If faced with this in the real world, an AI coded by me would still bet close to 50% on tails if offered to flip its own fair coin against this person, because I have strong evidence that this someone is a cheat, and their video evidence is fake. Just something I know from a huge amount of background information that was not explicitly part of this scenario.

However, when discussing such scenarios, it is sometimes useful to assume hypothetical scenarios unlike the real world. For example, we could state that this someone has actually performed the feat, and that there is absolutely no doubt about that. That's impossible in our real world, but it's useful for the sake of discussing bayesianism. Surely any bayesianist's AI would expect heads with high probability in this hypothetical universe.

So, are we looking at "Omega in the real world where someone I don't even know tells me they are really damn good at predicting the future", or "Omega in some hypothetical world where they are actually known with absolute certainty to be really good at predicting the future"?

Comment author: 31 August 2011 02:02:07AM 0 points [-]

Omega has been correct on each of 100 observed occasions so far - everyone who took both boxes has found box B empty and received only a thousand dollars; everyone who took only box B has found B containing a million dollars.

Seems to me the language of this rules out faked video. And to explain it as a newsletter scam would, I think, require postulating 2^100 civilizations that have contact with Omega but not each other. Note that we already have some reason to believe that a powerful and rational observer could predict our actions early on.

So you tell me what we should expect here.

Comment author: 31 August 2011 03:17:55PM 0 points [-]

I've reviewed the language of the original statement and it seems that the puzzle is set in essentially the real world with two major givens, i.e. facts in which you have 100% confidence.

Given #1: Omega was correct on the last 100 occurrences.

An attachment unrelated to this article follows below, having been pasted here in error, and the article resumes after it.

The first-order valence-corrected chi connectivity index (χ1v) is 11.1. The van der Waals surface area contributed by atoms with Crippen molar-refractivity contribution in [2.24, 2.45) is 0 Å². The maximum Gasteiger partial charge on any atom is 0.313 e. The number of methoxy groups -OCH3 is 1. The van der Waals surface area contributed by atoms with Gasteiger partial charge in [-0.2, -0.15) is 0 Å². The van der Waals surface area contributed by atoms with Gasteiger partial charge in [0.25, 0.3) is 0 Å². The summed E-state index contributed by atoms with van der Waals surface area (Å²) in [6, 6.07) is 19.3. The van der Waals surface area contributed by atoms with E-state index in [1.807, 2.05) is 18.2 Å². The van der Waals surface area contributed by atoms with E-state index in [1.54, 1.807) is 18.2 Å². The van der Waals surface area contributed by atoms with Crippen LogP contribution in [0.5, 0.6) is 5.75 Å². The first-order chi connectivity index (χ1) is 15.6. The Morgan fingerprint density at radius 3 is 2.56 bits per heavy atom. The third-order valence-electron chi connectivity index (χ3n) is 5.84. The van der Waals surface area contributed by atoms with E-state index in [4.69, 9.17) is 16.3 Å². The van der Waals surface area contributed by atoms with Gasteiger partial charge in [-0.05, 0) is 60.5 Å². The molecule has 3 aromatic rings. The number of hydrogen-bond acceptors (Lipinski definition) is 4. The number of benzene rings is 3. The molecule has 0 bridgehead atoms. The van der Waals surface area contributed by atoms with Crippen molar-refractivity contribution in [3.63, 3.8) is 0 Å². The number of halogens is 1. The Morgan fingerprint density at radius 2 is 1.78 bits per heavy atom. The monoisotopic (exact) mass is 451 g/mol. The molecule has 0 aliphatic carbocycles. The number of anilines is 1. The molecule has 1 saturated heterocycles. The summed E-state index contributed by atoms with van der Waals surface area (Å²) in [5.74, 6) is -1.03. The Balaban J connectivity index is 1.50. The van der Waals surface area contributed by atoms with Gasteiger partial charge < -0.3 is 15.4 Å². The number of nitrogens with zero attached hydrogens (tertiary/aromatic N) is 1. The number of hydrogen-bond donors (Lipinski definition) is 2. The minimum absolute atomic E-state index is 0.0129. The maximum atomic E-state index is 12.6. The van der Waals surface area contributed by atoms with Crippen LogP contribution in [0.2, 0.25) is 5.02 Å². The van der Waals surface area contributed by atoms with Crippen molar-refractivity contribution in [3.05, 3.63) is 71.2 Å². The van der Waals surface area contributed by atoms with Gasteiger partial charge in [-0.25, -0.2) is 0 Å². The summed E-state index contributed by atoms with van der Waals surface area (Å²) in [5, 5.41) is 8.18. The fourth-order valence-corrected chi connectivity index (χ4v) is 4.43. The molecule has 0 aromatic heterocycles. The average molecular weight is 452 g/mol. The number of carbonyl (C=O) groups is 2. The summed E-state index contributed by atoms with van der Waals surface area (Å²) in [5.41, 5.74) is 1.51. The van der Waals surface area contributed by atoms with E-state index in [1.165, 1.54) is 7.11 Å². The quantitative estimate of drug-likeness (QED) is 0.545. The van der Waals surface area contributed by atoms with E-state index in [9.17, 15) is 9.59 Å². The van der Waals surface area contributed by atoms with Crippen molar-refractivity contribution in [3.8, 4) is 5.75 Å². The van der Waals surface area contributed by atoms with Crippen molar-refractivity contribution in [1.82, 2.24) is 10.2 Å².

Given #2: Box B is already empty or already full.

There is no leeway left for quantum effects, or for your choice affecting in any way what's in box B. You cannot make box B full by consciously choosing to one-box. The puzzle says so, after all.

If you read it like this, then I don't see why you would possibly one-box. Given #2 already implies the solution. 100 successful predictions must have been achieved through a very low probability event, or a trick, e.g by offering the bet only to those people whose answer you can already predict, e.g. by reading their LessWrong posts.

If you don't read it like this, then we're back to the "gooey vagueness" problem, and I will once again insist that the puzzle needs to be fully defined before it can be attempted. For example, by removing both givens, and instead specifying exactly what you know about those past 100 occurrences. Were they definitely not done on plants? Was there sampling bias? Am I considering this puzzle as an outside observer, or am I imagining myself being part of that universe - in the latter case I have to put some doubt into everything, as I can be hallucinating. These things matter.

With such clarifications, the puzzle becomes a matter of your confidence in the past statistics vs. your confidence about the laws of physics precluding your choice from actually influencing what's in box B.

Comment author: 29 August 2011 05:14:22PM 0 points [-]

whether the universe somehow allows someone within the universe to precisely simulate the future faster than it actually comes - a proposition I don't believe is ever true in any universe defined mathematically

As near as I can tell, this depends on dubious assumptions about a mathematical universe. You appear to treat time as fundamental, and yet reject the possibility that reality (or the Matrix) simulates a certain outcome happening at a certain time, not before (as we'd expect if reality calculated the output of a time-dependent wavefunction).

In addition, you seem to assume that reality cares about the same aspects of the situation that interest Omega. Otherwise it seems clear that Omega could get an answer sooner by leaving out all the details which don't affect the human-level outcome.